Laboratory Guidelines for the Detection and Diagnosis of Usutu Virus Infection
Usutu virus (USUV) is a mosquito-borne virus that belongs to the Japanese encephalitis virus serocomplex, genus Orthoflavivirus (formerly Flavivirus), Flaviviridae family, and group IV of the Baltimore classification (viral genome: single-stranded, positive sense RNA). It is postulated that various species of the serocomplex evolved from an ancestral flavivirus with a natural cycle that included birds and mosquitoes. These species currently include West Nile virus (WNV) and USUV in Africa, Asia, and Europe, Kunjin virus and Murray encephalitis virus in Australia, Japanese encephalitis virus (JEV) in Asia, and St. Louis encephalitis virus (SLEV) in the Americas.
USUV was first isolated in 1959 in a Culex spp. mosquito in South Africa near the Usutu River. Since then, the virus has been detected in several African countries such as Senegal, Nigeria, Uganda, Burkina Faso, Côte d’Ivoire, and Morocco. The first human infection was described in the Central African Republic in 1981 in a patient with fever and rash. Until the early 2000s, the virus had not been associated with severe/fatal disease in animals or humans and was considered restricted to tropical and subtropical Africa.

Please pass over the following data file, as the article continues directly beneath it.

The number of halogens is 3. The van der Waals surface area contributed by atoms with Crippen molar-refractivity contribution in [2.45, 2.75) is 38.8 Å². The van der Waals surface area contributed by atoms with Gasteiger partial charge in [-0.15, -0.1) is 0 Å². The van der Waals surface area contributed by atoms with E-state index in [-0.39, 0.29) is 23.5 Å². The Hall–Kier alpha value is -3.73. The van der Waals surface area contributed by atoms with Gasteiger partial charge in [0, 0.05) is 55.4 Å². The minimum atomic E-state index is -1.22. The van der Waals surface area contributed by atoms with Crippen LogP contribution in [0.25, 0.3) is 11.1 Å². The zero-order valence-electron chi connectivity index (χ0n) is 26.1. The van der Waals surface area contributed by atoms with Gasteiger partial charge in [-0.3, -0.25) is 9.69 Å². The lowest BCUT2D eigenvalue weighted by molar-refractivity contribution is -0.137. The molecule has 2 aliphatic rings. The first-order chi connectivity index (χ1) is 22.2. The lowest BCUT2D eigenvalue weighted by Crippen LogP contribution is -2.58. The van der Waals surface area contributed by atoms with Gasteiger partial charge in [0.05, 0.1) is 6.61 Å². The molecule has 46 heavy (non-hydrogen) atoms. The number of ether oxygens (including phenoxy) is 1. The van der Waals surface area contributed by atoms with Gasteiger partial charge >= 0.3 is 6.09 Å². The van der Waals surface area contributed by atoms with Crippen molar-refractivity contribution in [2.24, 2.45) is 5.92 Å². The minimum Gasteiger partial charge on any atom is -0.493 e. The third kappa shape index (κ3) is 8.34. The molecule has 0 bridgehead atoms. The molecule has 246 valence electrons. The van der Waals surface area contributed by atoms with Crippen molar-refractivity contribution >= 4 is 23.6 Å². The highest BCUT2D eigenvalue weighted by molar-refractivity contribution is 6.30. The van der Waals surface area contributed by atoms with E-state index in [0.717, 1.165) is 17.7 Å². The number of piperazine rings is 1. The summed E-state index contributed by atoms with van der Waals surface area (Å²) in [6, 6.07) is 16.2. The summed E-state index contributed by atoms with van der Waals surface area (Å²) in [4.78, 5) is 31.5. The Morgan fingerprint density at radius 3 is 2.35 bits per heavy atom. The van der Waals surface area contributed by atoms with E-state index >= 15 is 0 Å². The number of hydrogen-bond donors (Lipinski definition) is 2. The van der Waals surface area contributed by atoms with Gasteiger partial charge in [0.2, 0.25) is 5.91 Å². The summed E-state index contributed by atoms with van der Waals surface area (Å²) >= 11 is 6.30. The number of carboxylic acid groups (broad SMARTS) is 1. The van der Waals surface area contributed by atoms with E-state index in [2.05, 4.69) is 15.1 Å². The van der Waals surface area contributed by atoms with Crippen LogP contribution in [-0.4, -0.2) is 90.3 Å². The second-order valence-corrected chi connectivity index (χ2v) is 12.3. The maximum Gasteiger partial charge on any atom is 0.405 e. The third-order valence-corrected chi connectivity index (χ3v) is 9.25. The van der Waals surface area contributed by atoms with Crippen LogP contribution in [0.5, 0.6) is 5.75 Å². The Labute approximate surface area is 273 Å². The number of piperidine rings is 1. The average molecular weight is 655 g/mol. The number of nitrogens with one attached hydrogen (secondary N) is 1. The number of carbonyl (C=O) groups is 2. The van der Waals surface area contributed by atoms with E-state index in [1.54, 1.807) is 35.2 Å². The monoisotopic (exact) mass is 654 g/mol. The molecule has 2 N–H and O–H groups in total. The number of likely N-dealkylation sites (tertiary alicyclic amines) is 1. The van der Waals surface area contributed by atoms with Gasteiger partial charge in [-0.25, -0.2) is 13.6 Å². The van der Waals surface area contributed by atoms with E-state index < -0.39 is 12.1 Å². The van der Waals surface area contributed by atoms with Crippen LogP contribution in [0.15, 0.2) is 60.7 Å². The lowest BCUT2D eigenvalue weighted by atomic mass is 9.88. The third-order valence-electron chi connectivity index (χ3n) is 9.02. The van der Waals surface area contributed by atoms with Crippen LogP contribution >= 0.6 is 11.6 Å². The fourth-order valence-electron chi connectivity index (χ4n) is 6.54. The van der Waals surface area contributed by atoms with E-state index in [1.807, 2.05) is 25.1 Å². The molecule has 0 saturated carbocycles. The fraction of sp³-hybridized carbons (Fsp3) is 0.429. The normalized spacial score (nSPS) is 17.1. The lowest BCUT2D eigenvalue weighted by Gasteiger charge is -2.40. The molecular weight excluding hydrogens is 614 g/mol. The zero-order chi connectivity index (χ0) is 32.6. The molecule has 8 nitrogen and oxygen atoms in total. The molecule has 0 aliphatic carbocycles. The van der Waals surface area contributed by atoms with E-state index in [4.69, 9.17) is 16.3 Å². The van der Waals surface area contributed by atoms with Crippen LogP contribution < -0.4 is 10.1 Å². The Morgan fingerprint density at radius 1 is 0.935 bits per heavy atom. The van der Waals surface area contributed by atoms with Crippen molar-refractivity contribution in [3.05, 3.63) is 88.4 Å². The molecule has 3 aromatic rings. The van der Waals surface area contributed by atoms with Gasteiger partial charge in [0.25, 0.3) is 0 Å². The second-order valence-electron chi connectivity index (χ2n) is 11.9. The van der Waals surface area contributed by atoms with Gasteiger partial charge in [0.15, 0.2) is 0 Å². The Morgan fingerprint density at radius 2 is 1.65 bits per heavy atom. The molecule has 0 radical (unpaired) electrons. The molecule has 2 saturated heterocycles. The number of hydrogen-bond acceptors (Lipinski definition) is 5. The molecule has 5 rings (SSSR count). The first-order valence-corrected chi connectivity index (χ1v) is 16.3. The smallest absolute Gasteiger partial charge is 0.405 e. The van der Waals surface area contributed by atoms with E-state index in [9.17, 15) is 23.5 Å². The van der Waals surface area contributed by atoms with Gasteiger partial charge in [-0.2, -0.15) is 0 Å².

In Europe, USUV was first detected retrospectively in an outbreak among blackbirds (Turdus merula) in the Italian region of Tuscany in 1996, causing high mortality. Five years later, in 2001, USUV was again responsible for mortality in blackbirds, this time in the vicinity of Vienna, Austria. Currently, USUV is found recurrently in several European countries, suggesting a persistence of the transmission cycle in the affected areas. Likewise, co-circulation of USUV and WNV has been frequently observed in Europe. Seroprevalence studies in healthy blood donors in Germany and Italy report a prevalence of anti-USUV antibodies of 0.02% and 1.1%, respectively. To date, no infections have been detected outside Africa and Europe in either animals or humans.